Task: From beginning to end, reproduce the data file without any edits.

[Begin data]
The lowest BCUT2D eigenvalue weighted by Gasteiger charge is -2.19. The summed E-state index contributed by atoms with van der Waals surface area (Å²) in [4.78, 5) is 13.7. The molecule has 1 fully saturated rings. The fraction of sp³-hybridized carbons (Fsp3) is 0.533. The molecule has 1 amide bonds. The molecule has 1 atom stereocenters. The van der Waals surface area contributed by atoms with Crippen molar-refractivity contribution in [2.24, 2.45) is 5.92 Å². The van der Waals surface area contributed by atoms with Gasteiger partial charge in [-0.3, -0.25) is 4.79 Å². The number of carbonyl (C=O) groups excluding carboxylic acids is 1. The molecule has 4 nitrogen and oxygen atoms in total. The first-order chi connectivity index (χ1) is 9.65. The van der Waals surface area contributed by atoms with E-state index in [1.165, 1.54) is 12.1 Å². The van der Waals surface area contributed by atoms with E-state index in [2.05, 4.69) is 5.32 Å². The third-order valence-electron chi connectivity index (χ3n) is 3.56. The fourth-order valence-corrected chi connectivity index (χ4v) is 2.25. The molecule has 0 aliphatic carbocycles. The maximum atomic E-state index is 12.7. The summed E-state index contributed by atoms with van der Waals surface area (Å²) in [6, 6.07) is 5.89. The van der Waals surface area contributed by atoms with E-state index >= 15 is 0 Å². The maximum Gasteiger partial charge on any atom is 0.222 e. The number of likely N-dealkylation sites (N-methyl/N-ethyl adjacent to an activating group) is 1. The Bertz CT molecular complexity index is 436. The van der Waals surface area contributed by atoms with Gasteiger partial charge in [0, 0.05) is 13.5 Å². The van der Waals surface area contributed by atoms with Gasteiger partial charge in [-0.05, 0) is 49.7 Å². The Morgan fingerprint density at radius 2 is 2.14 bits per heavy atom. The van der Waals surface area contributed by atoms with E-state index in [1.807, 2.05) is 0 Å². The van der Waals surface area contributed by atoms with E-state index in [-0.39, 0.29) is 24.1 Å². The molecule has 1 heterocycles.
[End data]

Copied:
The lowest BCUT2D eigenvalue weighted by Gasteiger charge is -2.19. The summed E-state index contributed by atoms with van der Waals surface area (Å²) in [4.78, 5) is 13.7. The molecule has 1 fully saturated rings. The fraction of sp³-hybridized carbons (Fsp3) is 0.533. The molecule has 1 amide bonds. The molecule has 1 atom stereocenters. The van der Waals surface area contributed by atoms with Crippen molar-refractivity contribution in [2.24, 2.45) is 5.92 Å². The van der Waals surface area contributed by atoms with Gasteiger partial charge in [-0.3, -0.25) is 4.79 Å². The number of carbonyl (C=O) groups excluding carboxylic acids is 1. The molecule has 4 nitrogen and oxygen atoms in total. The first-order chi connectivity index (χ1) is 9.65. The van der Waals surface area contributed by atoms with E-state index in [1.165, 1.54) is 12.1 Å². The van der Waals surface area contributed by atoms with E-state index in [2.05, 4.69) is 5.32 Å². The third-order valence-electron chi connectivity index (χ3n) is 3.56. The fourth-order valence-corrected chi connectivity index (χ4v) is 2.25. The molecule has 0 aliphatic carbocycles. The maximum atomic E-state index is 12.7. The summed E-state index contributed by atoms with van der Waals surface area (Å²) in [6, 6.07) is 5.89. The van der Waals surface area contributed by atoms with E-state index >= 15 is 0 Å². The maximum Gasteiger partial charge on any atom is 0.222 e. The number of likely N-dealkylation sites (N-methyl/N-ethyl adjacent to an activating group) is 1. The Bertz CT molecular complexity index is 436. The van der Waals surface area contributed by atoms with Gasteiger partial charge in [0, 0.05) is 13.5 Å². The van der Waals surface area contributed by atoms with Gasteiger partial charge in [-0.05, 0) is 49.7 Å². The Morgan fingerprint density at radius 2 is 2.14 bits per heavy atom. The van der Waals surface area contributed by atoms with E-state index in [1.807, 2.05) is 0 Å². The van der Waals surface area contributed by atoms with E-state index in [-0.39, 0.29) is 24.1 Å². The molecule has 1 heterocycles.